When our customers know they want to upgrade their suspension, one of the first things they think about is what type of suspension they are going to get, and the second question is if it will go as low as they want. There’s always the debate of going with coilovers or lowering springs, but with lowering springs you generally know how low you will drop your car. Lowering springs always come with a amount of lowering front and rear, so you know what to expect.
However, with coilovers, it’s not always so clear. You know that coilovers are adjustable, but generally there’s confusion over just how low it’ll go and some customers also ask if they can keep their car at stock height. Both are very good questions. We’ll answer the most common questions below. If we don’t cover something you’re curious about, please let us know in the comments.
How low can coilovers go?
Unfortunately there’s no definitive answer here. Every brand and type of coilover is going to have different ranges of lowering. For example, some coilovers such as the BC Racing BR Type Coilovers come with the option of “Extreme Low” for certain applications where you can get a max drop of about an extra inch. Usually drops this much will allow you to tuck the tires in the fender pretty deep.
In most cases, expect coilovers to lower your vehicle from 0.5″ and go as low as 3.5″.
Can I add coilovers but keep my car at stock height?
In almost all cases the answer to this is no. By default, even at the highest setting, most coilovers still lower your vehicle by at least half an inch.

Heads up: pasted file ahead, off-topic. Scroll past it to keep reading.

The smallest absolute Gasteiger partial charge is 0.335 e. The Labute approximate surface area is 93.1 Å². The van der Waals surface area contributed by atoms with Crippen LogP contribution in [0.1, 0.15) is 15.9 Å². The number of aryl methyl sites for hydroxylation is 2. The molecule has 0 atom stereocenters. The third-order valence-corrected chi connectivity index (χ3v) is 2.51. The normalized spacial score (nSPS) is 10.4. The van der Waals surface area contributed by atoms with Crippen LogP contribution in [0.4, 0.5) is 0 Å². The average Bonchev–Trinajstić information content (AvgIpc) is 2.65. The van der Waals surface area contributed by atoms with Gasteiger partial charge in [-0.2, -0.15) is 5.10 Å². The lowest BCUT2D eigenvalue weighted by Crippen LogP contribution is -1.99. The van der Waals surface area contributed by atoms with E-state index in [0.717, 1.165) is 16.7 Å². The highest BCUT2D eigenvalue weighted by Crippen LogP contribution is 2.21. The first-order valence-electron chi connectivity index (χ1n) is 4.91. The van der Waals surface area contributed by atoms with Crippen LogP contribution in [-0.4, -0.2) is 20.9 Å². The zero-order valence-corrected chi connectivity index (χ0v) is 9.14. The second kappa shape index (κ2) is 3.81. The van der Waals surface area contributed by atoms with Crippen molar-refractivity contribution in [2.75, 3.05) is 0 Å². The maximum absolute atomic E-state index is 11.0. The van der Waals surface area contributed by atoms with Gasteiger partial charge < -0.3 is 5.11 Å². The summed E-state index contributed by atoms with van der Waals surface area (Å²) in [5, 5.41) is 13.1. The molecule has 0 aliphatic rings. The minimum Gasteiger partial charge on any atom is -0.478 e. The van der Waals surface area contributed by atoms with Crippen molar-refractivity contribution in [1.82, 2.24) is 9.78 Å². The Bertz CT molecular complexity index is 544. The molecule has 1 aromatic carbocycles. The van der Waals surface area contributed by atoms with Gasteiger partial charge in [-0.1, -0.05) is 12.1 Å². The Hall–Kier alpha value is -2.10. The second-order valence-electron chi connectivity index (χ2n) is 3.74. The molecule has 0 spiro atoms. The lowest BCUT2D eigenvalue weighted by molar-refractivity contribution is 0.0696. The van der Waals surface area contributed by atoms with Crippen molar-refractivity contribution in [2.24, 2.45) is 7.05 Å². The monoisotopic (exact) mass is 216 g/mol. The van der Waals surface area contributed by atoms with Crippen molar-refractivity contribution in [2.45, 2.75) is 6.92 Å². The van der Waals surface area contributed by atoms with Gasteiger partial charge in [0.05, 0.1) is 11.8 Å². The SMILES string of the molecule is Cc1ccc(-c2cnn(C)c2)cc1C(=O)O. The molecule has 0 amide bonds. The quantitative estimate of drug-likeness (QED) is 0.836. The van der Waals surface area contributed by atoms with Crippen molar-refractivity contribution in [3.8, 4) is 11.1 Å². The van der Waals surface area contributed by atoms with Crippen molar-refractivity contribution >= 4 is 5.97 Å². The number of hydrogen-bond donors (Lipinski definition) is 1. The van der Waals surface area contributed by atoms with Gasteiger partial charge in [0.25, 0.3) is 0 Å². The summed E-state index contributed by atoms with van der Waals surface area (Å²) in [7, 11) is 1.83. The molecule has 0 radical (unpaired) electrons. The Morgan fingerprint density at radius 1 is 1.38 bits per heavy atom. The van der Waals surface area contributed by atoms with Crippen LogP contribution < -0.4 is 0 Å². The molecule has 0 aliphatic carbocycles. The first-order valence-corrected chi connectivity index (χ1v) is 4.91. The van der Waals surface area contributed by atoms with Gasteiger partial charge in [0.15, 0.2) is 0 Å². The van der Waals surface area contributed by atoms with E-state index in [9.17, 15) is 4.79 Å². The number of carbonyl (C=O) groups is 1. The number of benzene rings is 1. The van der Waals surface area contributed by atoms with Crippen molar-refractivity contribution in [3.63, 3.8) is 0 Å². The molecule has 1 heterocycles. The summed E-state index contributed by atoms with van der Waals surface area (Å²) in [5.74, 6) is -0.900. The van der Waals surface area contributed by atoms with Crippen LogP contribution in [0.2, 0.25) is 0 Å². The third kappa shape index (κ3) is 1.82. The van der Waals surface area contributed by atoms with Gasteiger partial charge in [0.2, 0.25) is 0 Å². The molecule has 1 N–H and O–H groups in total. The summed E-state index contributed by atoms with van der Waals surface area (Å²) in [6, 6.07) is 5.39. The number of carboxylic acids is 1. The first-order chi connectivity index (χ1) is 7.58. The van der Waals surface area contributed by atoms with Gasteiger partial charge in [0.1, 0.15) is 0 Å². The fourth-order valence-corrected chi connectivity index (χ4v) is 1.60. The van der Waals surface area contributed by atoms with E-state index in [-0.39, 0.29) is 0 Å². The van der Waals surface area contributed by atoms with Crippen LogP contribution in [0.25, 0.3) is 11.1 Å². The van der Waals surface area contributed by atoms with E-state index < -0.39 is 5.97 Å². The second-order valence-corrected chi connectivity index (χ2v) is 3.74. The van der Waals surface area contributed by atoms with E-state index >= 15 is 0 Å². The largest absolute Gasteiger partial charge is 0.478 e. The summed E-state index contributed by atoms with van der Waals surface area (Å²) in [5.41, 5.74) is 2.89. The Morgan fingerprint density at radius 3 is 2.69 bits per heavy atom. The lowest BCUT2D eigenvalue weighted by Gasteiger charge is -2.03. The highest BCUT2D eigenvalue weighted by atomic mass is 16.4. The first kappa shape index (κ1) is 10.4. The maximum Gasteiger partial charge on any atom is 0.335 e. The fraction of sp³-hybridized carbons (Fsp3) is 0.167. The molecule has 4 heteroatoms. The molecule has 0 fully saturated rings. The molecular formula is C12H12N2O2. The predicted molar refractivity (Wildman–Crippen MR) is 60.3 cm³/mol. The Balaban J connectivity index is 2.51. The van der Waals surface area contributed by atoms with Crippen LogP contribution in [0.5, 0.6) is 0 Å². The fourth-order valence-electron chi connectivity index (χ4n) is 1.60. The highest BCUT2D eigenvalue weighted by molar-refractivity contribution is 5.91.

If I drop my car as low as the coilovers go, will I have a bouncy or bad ride?
This really depends on the brand of coilover. There’s two ways to adjust your system. You can either use a supplied wrench to turn a threaded sleeve ring that compresses the spring, or to unlock a locking ring that allows you to thread the entire shock body. If your coilovers adjust with the shock body, you can slam your car to the max, and your ride quality won’t change much (except for the suspension dynamics adjusting). The reason for this is because you aren’t losing shock travel and your springs aren’t compressed, so much of the ride quality remains even if you dropped your car as low as you can go. If you have coilovers that adjust by compressing the springs, then you will suffer ride quality since you need to literally compress the spring to lower the vehicle. In this case, the lower your coilovers are adjusted, the worse your ride typically becomes.
If I slam the car, will my shocks blow?
The good thing about coilovers is they come with shocks that are designed for the added spring tension and compression. The shocks are made to handle the extra demand. Unlike using lowering springs with aftermarket shocks or stock shocks, the shocks are usually not made to operate with less shock travel and end up failing. Coilovers that adjust with the shock body vs compressing the spring are less demanding on the shock.
Hopefully this has helped to answer some of your questions. If you have a question that we did not answer here, please leave a comment below.